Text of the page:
Monday, September 19, 2005

A Note About Iraq

Iraq is not Vietnam. Saying "Iraq is the Arabic word for Vietnam" is like saying Ecuador is the Spanish word for Latvia.

And the war in Iraq is different from the war in Vietnam. The only common factor is that the US is involved. The main difference in the wars is that in Vietnam the communists had infiltrated the South Vietnamese government at all levels. All levels. And the group of loyal Vietnamese surrounding the US had a nucleus in the Catholic community, a minority. The Vietnamese communists (Viet Minh) were respected. In Iraq, the Sunni are a minority and the Baathists are hated; and the Islamists despised.

And, of course, Vietnam is mostly jungle. Iraq is a desert. Vietnam had Ho Chi Minh. Iraq has Zarqawi. The South Vietnamese were not able to survive without US support. The Iraqi Shiite and Kurds can survive, nearly on their own.

9/11 Anniversary

I've been watching and reading the numerous 9/11 memorials and anniversary blogs and thinking about them for a week. I learned about the attacks from the web that day, and had to go find a working TV, mine was on the fritz. Eventually I saw the video re-run and was shocked. My first two thoughts on the building collapse was that this provides a wide-open door for the Russians to do whatever they want in Chechnya, and that the killers got real lucky with the structural damage and probably hadn't expected to take down either building.

I remember thinking that if I were a writer, or blogging, back then, I'd have written "This is an act of transcendental stupidity — whoever did this is going to be crushed." It was and they were. Oh, al-Queda isn't dead yet, but the Taliban is barely breathing and Osamas group is on life support.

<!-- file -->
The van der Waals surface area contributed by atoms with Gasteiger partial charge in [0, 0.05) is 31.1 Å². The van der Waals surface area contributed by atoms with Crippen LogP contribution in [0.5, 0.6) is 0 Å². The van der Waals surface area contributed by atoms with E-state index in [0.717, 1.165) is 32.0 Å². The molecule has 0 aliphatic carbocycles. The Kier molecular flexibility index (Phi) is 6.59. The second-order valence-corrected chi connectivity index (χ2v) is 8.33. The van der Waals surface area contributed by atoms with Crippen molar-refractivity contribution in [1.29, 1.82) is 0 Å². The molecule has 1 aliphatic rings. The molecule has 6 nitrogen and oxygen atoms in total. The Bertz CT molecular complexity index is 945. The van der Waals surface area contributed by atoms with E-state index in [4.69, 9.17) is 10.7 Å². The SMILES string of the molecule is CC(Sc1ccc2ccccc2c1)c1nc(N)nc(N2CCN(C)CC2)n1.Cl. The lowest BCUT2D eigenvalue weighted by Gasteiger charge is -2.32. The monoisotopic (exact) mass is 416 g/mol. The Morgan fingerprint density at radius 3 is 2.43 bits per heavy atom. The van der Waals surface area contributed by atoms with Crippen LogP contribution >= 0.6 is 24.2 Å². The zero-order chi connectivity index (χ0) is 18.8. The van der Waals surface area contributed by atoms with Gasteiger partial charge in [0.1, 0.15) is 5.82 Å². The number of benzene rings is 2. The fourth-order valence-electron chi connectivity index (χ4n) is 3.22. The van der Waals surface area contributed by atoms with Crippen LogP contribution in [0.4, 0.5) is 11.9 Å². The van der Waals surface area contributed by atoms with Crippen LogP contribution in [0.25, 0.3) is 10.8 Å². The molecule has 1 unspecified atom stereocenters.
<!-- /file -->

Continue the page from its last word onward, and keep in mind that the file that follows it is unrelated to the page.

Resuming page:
Later on, as numerous Muslims around the world started claiming that the act was so un-Muslim that the accused Saudis could simply not have done it, I was skeptical. Now, I think this is a good thing. It's good they think the 9/11 attacks are such a bad idea.

9/11 made President Bush look better. And this anniversary comes along in the middle of the Katrina disaster, and Bush looked absolutely idiotic. I don't hate the man, but he's not qualified to be president of the United States.

About me:
I moved a little further to the Right, or at least a little further away from the Left, on 9/11. But wasn't until a year or so later that I realized this, as I listened to the Left temporize and make excuses for the Islamists. Later, in the 2002/2003 time frame, I tried to find something on the antiwar and counterpunch websites that made sense regarding Bush's impending war in Iraq. I couldn't find it. That's when I realized that I was probably not even left of center anymore. At least on foreign policy.

And the irony is in the observation that the Left has moved Right, supporting the Islamofascists, and that what's repelled me. So I had to move Right to stay Centered.

On that violent day in 2001, we did not know what to make of flight 93 crashing into the Pennsylvania countryside. Now, we do. One of the side-effects of the heroism of flight 93 is that a lot of Afghans are alive today who would otherwise be dead. If flight 93 had crashed into the White House or the Capitol the anger of the US and it's military might have sent it crashing through Afghanistan like Sherman through Georgia.

The President, you'll remember, was in Florida, reading to children or being read to, as the case may be. Not too bad a time for remedial instruction, I suppose. The President didn't move too fast back then, but only Michael Moore counts it against him. With Katrina we all count it against him.